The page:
Environment,  Espresso

The Luxury of Morally Pure Food

I spent the day away from the Internet and on the allotment getting to grips with the weeds which have demonstrated the irritating tendency to continue growing during the incessant rain which has kept me away. Long after suburban viewers imagined rolling about in the mud with Felicity Kendal, a raft of celebrity gardeners continue to make it look easy to the point that there is the expectation that a little light weeding and easy planting is pretty much all that is required.

This year, it was that for me, as seen above. After starting-off seedlings and bulbs and chitting the potatoes, I was able to pop stuff into the ground and watch benevolently as they grew. Previous years were not like that, as I had to shift paving and uproot weeds and shrubs which had been left untouched for the best part of 30 years.

Not that this year is going to be a bumper year, as the summer has been a bit of a yuck, eh? Total volume of rainfall has not been noticeably higher, but it has happened on most days under a dull and cold sky meaning little meaningful growth.

Of my four dozen strawberry plants, I estimate there will be a 25% yield if that; so I have cut my losses, and am leaving them for the birds. None of my initial sowings of two hundred beetroots appeared. At least a third of my blackcurrants look as if they will not ripen, and maybe half of my onions remain stunted: although my garlic planted last autumn mostly grew, my Japanese onions planted then refused to bulk.

My golden acre cabbages, which should almost be ready, are about only half way. I am not hopeful for my cauliflowers. My beans have grown rampant, but show little sign of appropriate pods.

The various potatoes have grown sufficiently to feed me until maybe late October, whereas last year I lasted until poorly stored crop began to rot in late January.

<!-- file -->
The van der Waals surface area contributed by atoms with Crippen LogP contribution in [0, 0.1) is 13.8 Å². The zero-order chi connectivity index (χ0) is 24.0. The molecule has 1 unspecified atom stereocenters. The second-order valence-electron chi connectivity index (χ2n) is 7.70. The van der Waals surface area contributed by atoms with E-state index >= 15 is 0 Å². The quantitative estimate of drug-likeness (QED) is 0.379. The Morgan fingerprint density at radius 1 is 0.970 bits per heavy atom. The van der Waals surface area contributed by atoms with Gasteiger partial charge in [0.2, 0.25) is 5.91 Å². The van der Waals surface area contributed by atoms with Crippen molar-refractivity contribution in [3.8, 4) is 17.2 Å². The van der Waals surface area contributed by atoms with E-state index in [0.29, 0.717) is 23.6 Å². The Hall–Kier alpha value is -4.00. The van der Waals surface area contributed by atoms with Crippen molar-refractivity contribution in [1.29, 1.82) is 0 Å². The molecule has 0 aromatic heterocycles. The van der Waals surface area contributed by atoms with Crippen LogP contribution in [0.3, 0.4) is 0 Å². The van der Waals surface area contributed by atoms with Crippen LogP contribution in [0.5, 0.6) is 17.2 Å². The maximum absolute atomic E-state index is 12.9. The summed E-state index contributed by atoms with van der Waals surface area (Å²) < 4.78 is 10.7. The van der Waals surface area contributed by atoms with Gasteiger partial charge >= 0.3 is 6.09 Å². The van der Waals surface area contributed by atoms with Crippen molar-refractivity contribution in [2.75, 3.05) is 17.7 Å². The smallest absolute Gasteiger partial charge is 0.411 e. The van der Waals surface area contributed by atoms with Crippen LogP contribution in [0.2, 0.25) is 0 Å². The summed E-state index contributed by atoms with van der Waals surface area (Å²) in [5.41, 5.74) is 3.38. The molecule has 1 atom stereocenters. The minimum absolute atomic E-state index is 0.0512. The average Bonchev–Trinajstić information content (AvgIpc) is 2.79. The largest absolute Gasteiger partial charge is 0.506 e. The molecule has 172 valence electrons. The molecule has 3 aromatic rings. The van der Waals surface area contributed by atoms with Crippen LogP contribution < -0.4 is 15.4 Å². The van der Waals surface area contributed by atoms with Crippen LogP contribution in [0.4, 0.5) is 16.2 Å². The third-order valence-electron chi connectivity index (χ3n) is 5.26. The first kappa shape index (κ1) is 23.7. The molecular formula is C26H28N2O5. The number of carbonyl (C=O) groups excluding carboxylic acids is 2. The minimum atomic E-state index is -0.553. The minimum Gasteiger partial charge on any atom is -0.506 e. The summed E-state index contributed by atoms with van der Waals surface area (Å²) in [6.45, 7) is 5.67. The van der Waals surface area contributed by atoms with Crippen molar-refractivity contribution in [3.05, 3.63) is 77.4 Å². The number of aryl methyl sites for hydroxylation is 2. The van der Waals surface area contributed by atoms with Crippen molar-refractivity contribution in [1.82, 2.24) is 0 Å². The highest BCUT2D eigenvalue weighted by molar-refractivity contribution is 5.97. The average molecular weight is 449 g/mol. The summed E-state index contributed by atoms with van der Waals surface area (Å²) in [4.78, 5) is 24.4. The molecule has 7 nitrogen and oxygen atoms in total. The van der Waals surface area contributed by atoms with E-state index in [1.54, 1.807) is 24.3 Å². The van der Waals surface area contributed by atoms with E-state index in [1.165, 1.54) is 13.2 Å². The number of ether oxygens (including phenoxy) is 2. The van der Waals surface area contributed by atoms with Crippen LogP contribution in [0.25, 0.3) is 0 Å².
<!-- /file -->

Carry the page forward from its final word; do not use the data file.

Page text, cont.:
In the non-edible section, my larkspur started blooming immediately before St. Swithun’s Day when, last year, they were almost gone.

And, to top it all, an effing rabbit has found its way into the area for the first time any of the neighbours can remember.

Fortunately, good weather seems to be here, which should allow the later crops of leeks and winter brassicas a good growth.

Although I use minimal fertilizers not approved by the Soil Association, this is mainly because as an small-scale grower, I am able to pick-off pests or weed over the course of a couple of days. It is years like this that I am grateful for industrial agriculture which uses more advanced pesticides than the likes of copper sulphate or methods such as a blow torch to weed the onion patch, and sustains the great many people in this country who do not have access to a plot and will sustain me this year more than previously.

Anyone who fancies the idea of organic or non-GM farming should be welcome to do so on their own sweat or, if they have more money than know-how, pockets. What continues to baffle me, however, is when agricultural methods started to be considered a marker of leftwing or “progressive” politics.

When the public began taking note of GM in the 1990s, there were reasonable concerns about the available knowledge. As sound as the scientific knowledge appeared to be, it was untested and, entering into it with an open mind sort of thing, it was reasonable to conclude that direct alteration of plant genetic code should not be considered the same as, say, Norman Bourlag’s manipulation of cereal crops.

After two decades of tightly controlled research, however, the early fears of Frankenstein’s crops (Tm.) have not been born-out, yet opposition continues. It satisfies me that sites such as at Rothamsted Research in Harpenden are protected from the destructive designs of people whose greatest food worry is onions going from 19p to 30p per lb (maybe I am wrong about the specific prices, but remember I grow my own… usually).

Although, I do not know much about the group – Take the Flour Back – behind this failed destruction protest, their accompanying image of a loaf of bread morphing into a cow does not impress me; which I say in the sense that I think it is barking mad.

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